Crazed Fruit was conceived and produced to be a low budget, teen flick that would cash in at the box office. The story, in Nakahira’s hands, is a beautiful classic.

The Criterion Collection offers two thoughtful essays on Crazed Fruit. The commentary by Japan film expert Donald Richie greatly enhances the film as he explains the social context and context of this film within Japanese filmmaking.

 

Elizabeth Rex

The Chicago Shakespeare Theater‘s Elizabeth Rex is strong, witty and thought-provoking. Written by Timothy Findley, Elizabeth Rex is a hypothetical look at what might have transpired the night before the Earl of Essex‘s execution. Findley plays with the fact that Elizabeth went to see a Shakespearean play the night before the Earl of Essex, who plotted to overthrow the queen, was executed. Findley’s what if’s are:

  • What if the queen and Essex had an affair? According to the Windy City Times review, they didn’t.
  • What if Elizabeth at age 70 had insecurities about her femininity since she had to wield power as a woman in a man’s age?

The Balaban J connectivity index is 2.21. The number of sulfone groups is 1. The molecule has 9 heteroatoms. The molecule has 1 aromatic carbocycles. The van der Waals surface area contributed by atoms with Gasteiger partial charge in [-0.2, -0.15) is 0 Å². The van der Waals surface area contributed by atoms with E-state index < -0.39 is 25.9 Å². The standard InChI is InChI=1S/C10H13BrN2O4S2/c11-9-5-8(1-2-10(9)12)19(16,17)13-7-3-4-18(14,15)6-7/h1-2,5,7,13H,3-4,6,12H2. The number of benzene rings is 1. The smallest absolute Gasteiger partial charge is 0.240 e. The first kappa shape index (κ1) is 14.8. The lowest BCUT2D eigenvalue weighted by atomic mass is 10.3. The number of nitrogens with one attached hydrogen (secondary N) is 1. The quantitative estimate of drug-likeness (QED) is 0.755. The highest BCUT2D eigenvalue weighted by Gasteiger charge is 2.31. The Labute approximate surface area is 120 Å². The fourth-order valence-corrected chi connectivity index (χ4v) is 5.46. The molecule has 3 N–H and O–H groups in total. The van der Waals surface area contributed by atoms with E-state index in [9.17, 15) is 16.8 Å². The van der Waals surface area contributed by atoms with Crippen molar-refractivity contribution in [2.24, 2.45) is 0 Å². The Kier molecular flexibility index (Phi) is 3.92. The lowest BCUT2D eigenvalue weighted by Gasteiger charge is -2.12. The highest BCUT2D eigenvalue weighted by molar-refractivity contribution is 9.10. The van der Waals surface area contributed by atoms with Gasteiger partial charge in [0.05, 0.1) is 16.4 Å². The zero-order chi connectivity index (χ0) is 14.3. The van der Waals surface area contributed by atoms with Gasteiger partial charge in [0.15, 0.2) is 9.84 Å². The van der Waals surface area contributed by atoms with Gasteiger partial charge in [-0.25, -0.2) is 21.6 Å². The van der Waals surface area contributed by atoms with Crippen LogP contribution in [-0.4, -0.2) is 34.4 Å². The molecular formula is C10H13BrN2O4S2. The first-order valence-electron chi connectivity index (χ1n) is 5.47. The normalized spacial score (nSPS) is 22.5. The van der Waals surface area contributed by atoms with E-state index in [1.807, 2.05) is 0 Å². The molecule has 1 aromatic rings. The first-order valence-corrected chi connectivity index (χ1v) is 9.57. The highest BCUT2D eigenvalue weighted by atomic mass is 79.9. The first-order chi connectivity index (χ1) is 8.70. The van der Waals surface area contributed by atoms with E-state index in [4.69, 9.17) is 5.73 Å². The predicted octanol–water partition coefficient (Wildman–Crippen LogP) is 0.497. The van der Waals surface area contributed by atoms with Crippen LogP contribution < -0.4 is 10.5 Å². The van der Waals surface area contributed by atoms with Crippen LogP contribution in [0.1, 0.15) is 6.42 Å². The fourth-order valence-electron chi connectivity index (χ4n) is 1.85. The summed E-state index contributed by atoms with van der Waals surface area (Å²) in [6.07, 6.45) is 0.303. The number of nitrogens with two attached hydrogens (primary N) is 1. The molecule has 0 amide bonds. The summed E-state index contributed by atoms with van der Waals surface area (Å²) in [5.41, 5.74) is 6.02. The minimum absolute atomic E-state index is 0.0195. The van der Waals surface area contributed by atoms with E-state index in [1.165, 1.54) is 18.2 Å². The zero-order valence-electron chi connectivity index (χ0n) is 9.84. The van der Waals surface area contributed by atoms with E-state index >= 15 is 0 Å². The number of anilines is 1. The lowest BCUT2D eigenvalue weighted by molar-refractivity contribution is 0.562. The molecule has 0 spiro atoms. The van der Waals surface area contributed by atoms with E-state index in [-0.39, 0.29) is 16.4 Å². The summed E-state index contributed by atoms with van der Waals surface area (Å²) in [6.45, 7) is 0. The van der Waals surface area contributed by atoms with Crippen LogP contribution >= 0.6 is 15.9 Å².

• What if she spent the night in the company of Shakespeare’s actor’s who’re cooped up in a barn near the theater due to curfew restrictions? (Couldn’t the queen waive them or get everyone to a more commodious venue?)
  • What if one of the actors was a gay man dying of pox with insight into gender?
The questions are fascinating. The acting was strong; dialog full of repartee; and the costumes gorgeous. From the time the lights went up energy level was full speed ahead and I was transported to Shakespeare’s ribald, trenchant, lively world. The Queen surprises Shakespeare’s troupe with a visit hoping for a diversion from Essex’s impending execution. What she gets is a questioning and prodding from Ned Lowenscroft, an actor who plays strong lead women with great veracity, we’re told. (We just saw him act in one scene and I didn’t find him particularly convincing as a woman. Some kabuki actors are better and I know they’re men too.)